Consistent audio volume between video clips

Discussion in 'Amateur Video Production' started by mikelupu, Apr 13, 2005.

  1. mikelupu

    mikelupu Guest


    I have individually mixed the audio parts of several video clips
    however when I joined them together the different clips have noticeable
    volume differences. Is there a way to ensure that all clips in a
    sequence have got the same audio volume.

    Thanks in advance,
    mikelupu, Apr 13, 2005
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  2. mikelupu

    PTRAVEL Guest

    You didn't say what editing package you're using. Most of the good ones
    have a "normalize" function, which will make clips of consistent volume.
    PTRAVEL, Apr 13, 2005
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  3. mikelupu

    Steve King Guest

    Unfortunately, the"normalize" function does not in most instances cure the
    problem of perceived volume in clips of dissimilar sound tracks. Some sound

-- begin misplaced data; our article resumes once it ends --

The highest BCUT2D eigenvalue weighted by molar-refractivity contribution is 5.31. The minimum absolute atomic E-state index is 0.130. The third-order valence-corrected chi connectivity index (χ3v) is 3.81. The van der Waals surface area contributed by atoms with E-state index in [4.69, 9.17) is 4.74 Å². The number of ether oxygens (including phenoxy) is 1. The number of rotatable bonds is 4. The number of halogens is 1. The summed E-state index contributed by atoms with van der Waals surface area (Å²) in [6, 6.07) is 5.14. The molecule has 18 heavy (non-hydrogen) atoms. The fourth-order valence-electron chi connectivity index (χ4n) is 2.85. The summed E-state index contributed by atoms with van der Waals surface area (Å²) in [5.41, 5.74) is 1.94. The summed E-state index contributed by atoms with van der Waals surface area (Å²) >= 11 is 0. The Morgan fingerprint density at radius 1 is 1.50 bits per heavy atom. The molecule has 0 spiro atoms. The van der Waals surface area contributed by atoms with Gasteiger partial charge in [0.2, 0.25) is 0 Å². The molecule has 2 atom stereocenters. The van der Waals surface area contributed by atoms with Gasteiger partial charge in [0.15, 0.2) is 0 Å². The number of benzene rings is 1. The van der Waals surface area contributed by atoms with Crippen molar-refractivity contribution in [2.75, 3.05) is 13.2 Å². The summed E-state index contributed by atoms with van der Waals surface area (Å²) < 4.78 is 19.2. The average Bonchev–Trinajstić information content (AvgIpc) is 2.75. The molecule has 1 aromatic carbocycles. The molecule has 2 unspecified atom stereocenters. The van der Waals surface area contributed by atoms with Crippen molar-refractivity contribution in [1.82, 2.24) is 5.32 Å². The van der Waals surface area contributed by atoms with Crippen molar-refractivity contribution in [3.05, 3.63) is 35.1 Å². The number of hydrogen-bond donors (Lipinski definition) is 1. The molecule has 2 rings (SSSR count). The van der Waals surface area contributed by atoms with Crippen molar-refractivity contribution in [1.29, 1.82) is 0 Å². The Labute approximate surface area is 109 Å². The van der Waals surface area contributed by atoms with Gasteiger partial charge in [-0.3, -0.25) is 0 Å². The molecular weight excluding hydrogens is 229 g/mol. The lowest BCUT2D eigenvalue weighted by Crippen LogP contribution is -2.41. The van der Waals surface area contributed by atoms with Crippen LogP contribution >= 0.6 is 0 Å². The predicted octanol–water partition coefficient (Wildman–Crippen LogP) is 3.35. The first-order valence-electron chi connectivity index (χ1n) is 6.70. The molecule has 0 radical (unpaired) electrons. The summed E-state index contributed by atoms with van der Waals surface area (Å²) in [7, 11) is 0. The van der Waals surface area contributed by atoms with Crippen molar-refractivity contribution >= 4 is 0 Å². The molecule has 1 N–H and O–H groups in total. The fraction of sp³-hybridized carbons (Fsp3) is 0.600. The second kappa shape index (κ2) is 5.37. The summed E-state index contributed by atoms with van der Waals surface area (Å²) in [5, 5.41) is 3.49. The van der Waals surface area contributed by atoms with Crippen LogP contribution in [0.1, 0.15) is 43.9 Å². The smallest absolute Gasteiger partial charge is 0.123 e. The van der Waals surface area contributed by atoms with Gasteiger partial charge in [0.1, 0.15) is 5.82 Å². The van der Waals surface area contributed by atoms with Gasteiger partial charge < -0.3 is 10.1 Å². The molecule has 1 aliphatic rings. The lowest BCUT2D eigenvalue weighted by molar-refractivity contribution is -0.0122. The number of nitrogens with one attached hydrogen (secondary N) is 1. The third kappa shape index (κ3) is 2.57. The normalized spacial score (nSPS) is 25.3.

clips are very 'peaky', a contentious argument for instance, while other
    clips are more uniform but with distinctive tonal characteristics such as
    city traffic. Simply adjusting the volume of these clips so that their
    loudest contained sound reaches some set point near digital maximum will not
    make them blend properly from one to the other. Normalizing may be a good
    start, but individual tweaking through volume change, compression, limiting,
    and/or frequency equalization is usually required to achieve a pleasing
    transition from clip to clip.

    I finished up the first pass of editing yesterday on a half-hour documentary
    project. At the end of the day my editor and I played the project through
    to get a sense of the remaining work to complete the project. We agreed
    that we'll need at least a day to tweak the levels, EQ, and transition